BreakThru Learning: Extracurricular Activities

Learner Series

Extracurricular Activities

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Extracurricular activities have always been a bit of a confusing topic for pre-meds. While GPA and MCAT are quantitative, extracurriculars are qualitative.

Quality experiences in the realms of: Volunteering, Shadowing, Research, and Leadership can help round out your application and put you in a strong position to get into your dream school. So let’s take a second to break down each of these different categories.


This is one of those categories you’ve likely been participating in since high school, and if not, no worries at all. Volunteering is a great way to show your dedication to helping others and the altruistic side of you that lies at the core of many good physicians. In a process that often times has immediate feedback or compensation (grades, jobs, etc.), volunteerism stands alone as an activity you hopefully do for the sake of helping out your community.

Within volunteering there are two different subsects: clinical and non-clinical.

As a general consensus, clinical anything is always preferred. Because clinical experience means you have patient interaction, and that you’re working without the medical system, and you have more exposure into what medicine truly entails. The fact that you’re still set on medicine after several clinical exposures indicates to programs that you know what you’re in for and you’re ready for it.

So what are good clinical experiences? The general theme is something that was impactful to you or that you can talk about. In the sense that you actually did something meaningful, but in terms of roles and positions, the highest tier of clinical volunteering is becoming an EMT. It requires studying, training, and long-term dedication to become and stay as one. Not to mention you DIRECTLY deal with and help patients with each shift.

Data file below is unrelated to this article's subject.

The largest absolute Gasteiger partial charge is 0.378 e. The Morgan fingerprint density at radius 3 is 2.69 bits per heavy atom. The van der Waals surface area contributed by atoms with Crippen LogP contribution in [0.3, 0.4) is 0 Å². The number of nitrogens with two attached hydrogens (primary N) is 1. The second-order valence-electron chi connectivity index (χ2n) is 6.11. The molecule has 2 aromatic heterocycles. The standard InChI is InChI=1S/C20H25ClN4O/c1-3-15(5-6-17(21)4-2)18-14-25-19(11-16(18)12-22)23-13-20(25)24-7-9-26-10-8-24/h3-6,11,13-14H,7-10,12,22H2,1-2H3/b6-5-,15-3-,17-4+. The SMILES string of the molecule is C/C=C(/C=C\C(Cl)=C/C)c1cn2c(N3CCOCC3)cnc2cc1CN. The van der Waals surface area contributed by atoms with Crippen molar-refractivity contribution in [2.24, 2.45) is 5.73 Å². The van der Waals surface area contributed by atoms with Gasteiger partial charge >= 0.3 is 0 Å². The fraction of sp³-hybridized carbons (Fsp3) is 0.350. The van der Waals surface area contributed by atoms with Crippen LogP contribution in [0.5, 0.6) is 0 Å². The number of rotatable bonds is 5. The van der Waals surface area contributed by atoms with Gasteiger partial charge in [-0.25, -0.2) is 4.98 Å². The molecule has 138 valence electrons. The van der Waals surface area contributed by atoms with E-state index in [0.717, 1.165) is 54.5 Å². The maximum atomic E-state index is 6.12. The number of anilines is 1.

That doesn’t mean you HAVE to become one. It’s a time-intensive activity, and it’s not always the right fit for someone. Not everyone has to want to deal with EMT-level intensive situations. Other options could be volunteering at a hospital, a clinic, a Suicide hotline, or anything else that you can think of that involves patient interaction.

As for non-clinical volunteering, this is also a great opportunity as well. While it might not fill the criteria for showing passion for medicine, it does show something much more fundamental: a desire to help. The other side benefit? There are so many opportunities without the restrictions of medicine (let’s be honest, there’s a pretty low cap on what they’d give a college student in a clinical setting). Through non-clinical volunteering, you can pick a community that you truly do want to assist with. This could be your local religious community, a shelter home, a blood drive, a food drive, projects for the underserved, or anything else that comes to mind! Take this opportunity to explore other fields you are interested in. Healthcare encompasses a lot of different fields, so volunteering in different areas can both help you obtain new skills and make you a well-rounded person at the same time.

For example, let’s say you choose to volunteer as a teacher or tutor in an underserved area. On one hand, you’ll be honing and developing skills with regards to teaching, communication, organization, empathy, and clarity. These are all fundamental attributes that will help you become a better physician for your patients. On the other hand, you’re exposing yourself to a segment of the population that is often neglected, or put into poor healthcare situations. Having that insight and experience early on will remind you in years to come of the challenges they have to go through, the importance of empathy and education, and give you a more holistic approach to patient care.


This is one of those prerequisites to choosing medicine that you have to do, for various reasons.